A few words about three words.
Said words came from one Barry Ritholtz, a financial analyst, author and TV commentator who, according to his website, has contributed commentary on matters monetary to the whole alphabet soup of TV news: CNBC, CNN, ABC, CBS, PBS, Fox, MSNBC and C/SPAN.
Ritholtz also has a blog and it was there that he recently broke what seemed a major news story: "Roger Ailes To Be Indicted." Ailes, as you may know, is the controversial chairman of Fox News.
The New York Times, citing papers filed in a lawsuit, had reported that Ailes stood accused of telling publishing potentate Judith Regan to lie to federal investigators vetting former New York Police Commissioner Bernard Kerik when he was nominated in 2004 to head the Department of Homeland Security. Kerik's nomination ended in scandal; he is serving a four-year sentence on eight felony convictions, including tax fraud.
Ritholtz took the story significantly further than the Times did. Citing "someone I spoke with," he reported that Ailes was facing not just an accusation, but a federal indictment. "You read it here first," he crowed.
The sensational story ricocheted all over the Internet. But was it true? Salon.com questioned Ritholtz on his source, whom he would identify only as an older man, "an upper East Side Democrat" he found himself sitting next to at an airport. That's hardly a ringing endorsement for the source's credibility, but Ritholtz was unfazed.
Salon quotes him as saying, "If it's true we'll find out. If it's not, no big deal." And here, let us define what the point is not. It is not the likeability or lack thereof, of Roger Ailes. It is not the bias of the supposed news organization he runs. It is not even the accuracy of Ritholtz's report.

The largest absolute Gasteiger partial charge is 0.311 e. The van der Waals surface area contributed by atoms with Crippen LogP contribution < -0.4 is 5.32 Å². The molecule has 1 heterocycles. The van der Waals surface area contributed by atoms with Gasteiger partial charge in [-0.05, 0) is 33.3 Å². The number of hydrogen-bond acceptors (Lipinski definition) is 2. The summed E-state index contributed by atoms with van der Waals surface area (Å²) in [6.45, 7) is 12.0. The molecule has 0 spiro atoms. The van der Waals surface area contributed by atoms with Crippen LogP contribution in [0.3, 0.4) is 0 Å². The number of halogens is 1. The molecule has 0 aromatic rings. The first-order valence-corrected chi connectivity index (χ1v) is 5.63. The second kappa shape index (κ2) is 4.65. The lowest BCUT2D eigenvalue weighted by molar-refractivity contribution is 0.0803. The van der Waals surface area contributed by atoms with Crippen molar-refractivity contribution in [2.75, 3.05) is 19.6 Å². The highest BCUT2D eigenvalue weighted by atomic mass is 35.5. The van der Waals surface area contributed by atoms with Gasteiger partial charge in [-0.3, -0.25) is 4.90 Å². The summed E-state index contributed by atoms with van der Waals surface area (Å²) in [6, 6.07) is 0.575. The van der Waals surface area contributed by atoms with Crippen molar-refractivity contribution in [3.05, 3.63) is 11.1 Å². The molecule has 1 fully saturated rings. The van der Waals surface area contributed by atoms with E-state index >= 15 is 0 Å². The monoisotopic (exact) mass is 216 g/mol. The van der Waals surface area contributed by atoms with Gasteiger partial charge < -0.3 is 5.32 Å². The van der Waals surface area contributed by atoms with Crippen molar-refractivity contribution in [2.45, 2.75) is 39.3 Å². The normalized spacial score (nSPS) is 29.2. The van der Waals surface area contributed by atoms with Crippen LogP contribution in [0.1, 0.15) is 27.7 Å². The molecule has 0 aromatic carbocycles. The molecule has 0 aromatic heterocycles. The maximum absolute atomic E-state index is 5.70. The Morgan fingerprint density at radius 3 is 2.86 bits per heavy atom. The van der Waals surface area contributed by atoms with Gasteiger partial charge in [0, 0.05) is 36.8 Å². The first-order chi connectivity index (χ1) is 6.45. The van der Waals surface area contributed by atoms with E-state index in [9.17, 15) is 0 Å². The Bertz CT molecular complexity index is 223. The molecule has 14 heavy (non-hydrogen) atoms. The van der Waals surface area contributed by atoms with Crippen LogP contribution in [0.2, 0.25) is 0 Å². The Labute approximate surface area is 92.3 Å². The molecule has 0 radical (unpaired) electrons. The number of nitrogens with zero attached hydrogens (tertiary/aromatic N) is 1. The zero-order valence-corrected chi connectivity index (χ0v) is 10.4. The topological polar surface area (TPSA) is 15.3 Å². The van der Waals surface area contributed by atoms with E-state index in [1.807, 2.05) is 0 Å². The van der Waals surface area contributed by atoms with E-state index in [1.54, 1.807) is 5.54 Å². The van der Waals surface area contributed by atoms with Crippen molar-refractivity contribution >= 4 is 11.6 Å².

It is, rather, those three words: "no big deal." Lord, where is Walter Cronkite when you need him? Those who work in or depend upon mainstream media, traditional media, legacy media -- choose your preferred synonym for "old" -- are frequently and forcefully reminded that technology has changed the rules, broken the model. What was once a monologue is now a dialogue, the gathering and dissemination of news has become a communal activity. We are, goes the mantra, all journalists now. Fine. Wonderful. Whatever.
But: if we are all journalists, we all ought to be governed by journalism's most sacred directive. Meaning accuracy. Get the facts straight.
One encounters little fealty to that directive in surveying the landscape of new media, overrun as it is by true believers for whom accuracy is subordinate to ideology and facts useful only to the degree they can be bent, shaped or outright disregarded in service to that ideology. The result, as many have noted, is a political discourse distinguished by increasing incoherence and intellectual incontinence, an empty shouting match better suited to a fifth-grade schoolyard than to adults analyzing the great issues of the day.
Even by that standard, Ritholtz's breezy kiss-off to accuracy represents a minor milestone. He is not, after all, the proverbial blogger working in his pajamas from his mother's basement. Rather, he is an accomplished, authoritative man. Yet even he apparently feels no particular obligation to be factual.
No big deal? One can imagine a libel lawyer in the employ of Roger Ailes someday having a field day with that quote. Meantime, let the rest of us regard it as a signpost on the road toward America's secession from objective reality. What is at stake is nothing less than our ability to know. From that springs our ability to process, extrapolate, debate, reason, conclude. We are losing those things. And that's a very big deal, indeed.